Perhaps the most debated issue among American Unitarians was the idea that if Jesus was not fully God, what did this make him. One argument suggested that while Jesus was not equal to God, he was still divine and perhaps even deserved the label as the Son of God. Using this argument, it is commonly believed that Jesus can be seen from the same standpoint as most Trinitarian thought in the sense that he was born from a virgin birth, could perform miracles, rose from the dead after being crucified, etc.

The biggest issue was more or less simply the label of Jesus as being equal to God. An opposing Unitarian view held that Jesus was not divine in any sense f the word, but rather a moral teacher, who followed the word of God. This view rejected all ideas that Jesus was a supernatural being completely. Instead this idea focused on the teachings of Jesus as a model of purity, sinlessness, and perfect humanity. Many Unitarians who believed this thought the idea of the Trinity denied Jesus his tull stature as a person.

Many other alternative explanations and ideas continued to form as Unitarian theology progressed through the years. Unitarian belief continued in the United States in very unstructured, loosely related congregations until Just before the 1820’s. It was during this time period that William Ellery Channing (1780-1842) became the first major theologian and spokesperson for the American Unitarian movement. Channing was a Harvard graduate and had been pastor at the Federal Street Church in Boston since 1803.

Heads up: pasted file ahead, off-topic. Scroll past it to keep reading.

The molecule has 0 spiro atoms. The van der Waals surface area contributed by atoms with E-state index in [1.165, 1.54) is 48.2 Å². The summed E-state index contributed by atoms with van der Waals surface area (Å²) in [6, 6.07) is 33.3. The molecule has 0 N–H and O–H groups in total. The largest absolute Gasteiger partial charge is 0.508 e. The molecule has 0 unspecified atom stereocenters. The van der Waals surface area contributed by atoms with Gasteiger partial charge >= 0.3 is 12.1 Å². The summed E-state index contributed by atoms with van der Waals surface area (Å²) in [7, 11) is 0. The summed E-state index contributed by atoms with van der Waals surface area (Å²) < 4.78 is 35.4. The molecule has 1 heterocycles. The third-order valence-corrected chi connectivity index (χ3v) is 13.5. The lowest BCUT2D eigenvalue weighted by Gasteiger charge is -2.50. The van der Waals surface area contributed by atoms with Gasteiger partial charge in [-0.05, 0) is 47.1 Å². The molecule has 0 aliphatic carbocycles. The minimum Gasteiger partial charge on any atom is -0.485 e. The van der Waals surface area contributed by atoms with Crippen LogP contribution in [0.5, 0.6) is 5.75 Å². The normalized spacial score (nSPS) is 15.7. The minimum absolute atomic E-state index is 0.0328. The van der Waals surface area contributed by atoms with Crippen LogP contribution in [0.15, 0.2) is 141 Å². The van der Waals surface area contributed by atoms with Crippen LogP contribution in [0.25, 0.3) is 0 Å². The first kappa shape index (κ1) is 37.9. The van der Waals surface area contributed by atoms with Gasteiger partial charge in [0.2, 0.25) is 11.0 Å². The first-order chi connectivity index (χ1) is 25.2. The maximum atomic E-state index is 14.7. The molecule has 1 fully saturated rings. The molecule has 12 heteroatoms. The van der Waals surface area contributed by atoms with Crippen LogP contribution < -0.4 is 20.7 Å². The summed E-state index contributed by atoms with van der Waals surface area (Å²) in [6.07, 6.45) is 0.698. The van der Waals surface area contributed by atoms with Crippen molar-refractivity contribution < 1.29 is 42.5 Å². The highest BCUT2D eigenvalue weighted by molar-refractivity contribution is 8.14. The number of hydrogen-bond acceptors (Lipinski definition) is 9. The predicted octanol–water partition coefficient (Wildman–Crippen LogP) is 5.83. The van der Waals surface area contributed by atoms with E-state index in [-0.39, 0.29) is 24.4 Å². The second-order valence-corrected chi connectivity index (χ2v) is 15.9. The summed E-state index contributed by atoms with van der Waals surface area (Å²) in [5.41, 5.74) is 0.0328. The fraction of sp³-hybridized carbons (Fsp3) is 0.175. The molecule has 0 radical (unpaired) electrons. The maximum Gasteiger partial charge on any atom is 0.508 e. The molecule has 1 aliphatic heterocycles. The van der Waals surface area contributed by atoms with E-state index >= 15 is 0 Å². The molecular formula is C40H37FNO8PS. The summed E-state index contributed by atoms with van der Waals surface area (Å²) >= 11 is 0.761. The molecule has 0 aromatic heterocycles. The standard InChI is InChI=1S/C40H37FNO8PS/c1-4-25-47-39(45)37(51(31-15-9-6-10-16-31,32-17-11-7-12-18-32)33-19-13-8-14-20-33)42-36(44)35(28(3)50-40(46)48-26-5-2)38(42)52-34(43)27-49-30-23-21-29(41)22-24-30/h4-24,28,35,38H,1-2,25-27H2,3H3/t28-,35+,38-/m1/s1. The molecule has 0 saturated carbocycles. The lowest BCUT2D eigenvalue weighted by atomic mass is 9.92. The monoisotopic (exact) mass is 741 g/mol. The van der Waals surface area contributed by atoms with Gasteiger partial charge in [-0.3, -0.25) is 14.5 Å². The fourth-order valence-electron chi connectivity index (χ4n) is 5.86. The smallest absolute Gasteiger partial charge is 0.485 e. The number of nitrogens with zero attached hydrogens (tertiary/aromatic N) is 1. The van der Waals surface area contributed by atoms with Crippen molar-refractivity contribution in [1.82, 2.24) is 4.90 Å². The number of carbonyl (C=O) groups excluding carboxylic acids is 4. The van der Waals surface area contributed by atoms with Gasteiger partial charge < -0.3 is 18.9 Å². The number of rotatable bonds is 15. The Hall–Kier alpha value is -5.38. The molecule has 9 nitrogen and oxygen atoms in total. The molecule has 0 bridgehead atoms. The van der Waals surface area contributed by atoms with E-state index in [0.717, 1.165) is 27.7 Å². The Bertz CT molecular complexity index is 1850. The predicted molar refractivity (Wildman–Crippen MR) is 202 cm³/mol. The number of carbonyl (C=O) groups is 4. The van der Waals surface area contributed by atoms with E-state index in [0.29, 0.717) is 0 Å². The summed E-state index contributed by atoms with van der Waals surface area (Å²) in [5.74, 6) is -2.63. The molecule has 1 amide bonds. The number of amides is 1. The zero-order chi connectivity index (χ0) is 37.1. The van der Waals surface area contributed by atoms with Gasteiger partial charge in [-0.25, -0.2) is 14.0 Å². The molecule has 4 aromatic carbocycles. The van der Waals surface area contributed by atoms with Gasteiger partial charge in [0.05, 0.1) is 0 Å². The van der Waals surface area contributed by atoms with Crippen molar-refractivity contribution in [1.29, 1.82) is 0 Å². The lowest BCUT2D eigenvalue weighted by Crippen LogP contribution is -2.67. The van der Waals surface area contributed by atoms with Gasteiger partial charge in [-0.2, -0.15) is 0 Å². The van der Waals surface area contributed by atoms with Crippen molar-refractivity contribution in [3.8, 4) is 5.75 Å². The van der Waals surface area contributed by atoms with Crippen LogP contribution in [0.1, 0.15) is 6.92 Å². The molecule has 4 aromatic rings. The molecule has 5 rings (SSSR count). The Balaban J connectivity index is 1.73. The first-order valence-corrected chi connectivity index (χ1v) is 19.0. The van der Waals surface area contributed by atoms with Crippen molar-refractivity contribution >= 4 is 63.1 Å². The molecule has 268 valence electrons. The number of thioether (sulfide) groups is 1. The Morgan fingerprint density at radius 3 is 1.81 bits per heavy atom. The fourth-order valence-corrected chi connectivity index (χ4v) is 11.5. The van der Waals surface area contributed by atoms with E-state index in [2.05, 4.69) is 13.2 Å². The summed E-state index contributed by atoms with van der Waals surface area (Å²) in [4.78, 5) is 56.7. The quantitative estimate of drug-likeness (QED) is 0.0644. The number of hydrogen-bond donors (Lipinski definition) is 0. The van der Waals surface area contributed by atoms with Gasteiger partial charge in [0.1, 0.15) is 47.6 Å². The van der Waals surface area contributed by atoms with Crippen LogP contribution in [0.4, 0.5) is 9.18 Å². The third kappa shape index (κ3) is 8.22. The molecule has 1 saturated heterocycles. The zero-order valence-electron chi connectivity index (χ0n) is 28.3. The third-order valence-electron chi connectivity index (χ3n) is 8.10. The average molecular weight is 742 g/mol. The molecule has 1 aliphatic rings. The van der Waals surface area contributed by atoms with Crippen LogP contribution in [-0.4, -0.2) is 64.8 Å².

In 1819, Channing delivered “The Baltimore Sermon,” which laid the framework for a central Unitarian theology. Channing stated that the Bible should be interpreted as any other book, believing that the Bible was not written by God, but by people inspired from history and experience, seeking to better understand the meaning of life and death. He believed that God was one, morally perfect being, that existed in no bodily form and was purely a spiritual essence. Channing said the Trinity, “Divided one infinite person into three objects of the mind (Fox, 2004). Channing did believe that Jesus was divine, but not equal to God and that Christianity had diminished devotion to following what most people knew as God the Father. Channing argued that these non-Trinitarian beliefs were actually more in context with the Bible than the ideas other Orthodox Christian denominations believed, believing that these groups had distanced Christianity from its original roots. But for Channing, Christianity wasn’t Just about having correct orthodoxic beliefs, but also realizing that Christianity is the moral perfection of the human soul and the center of virtue in Christian life.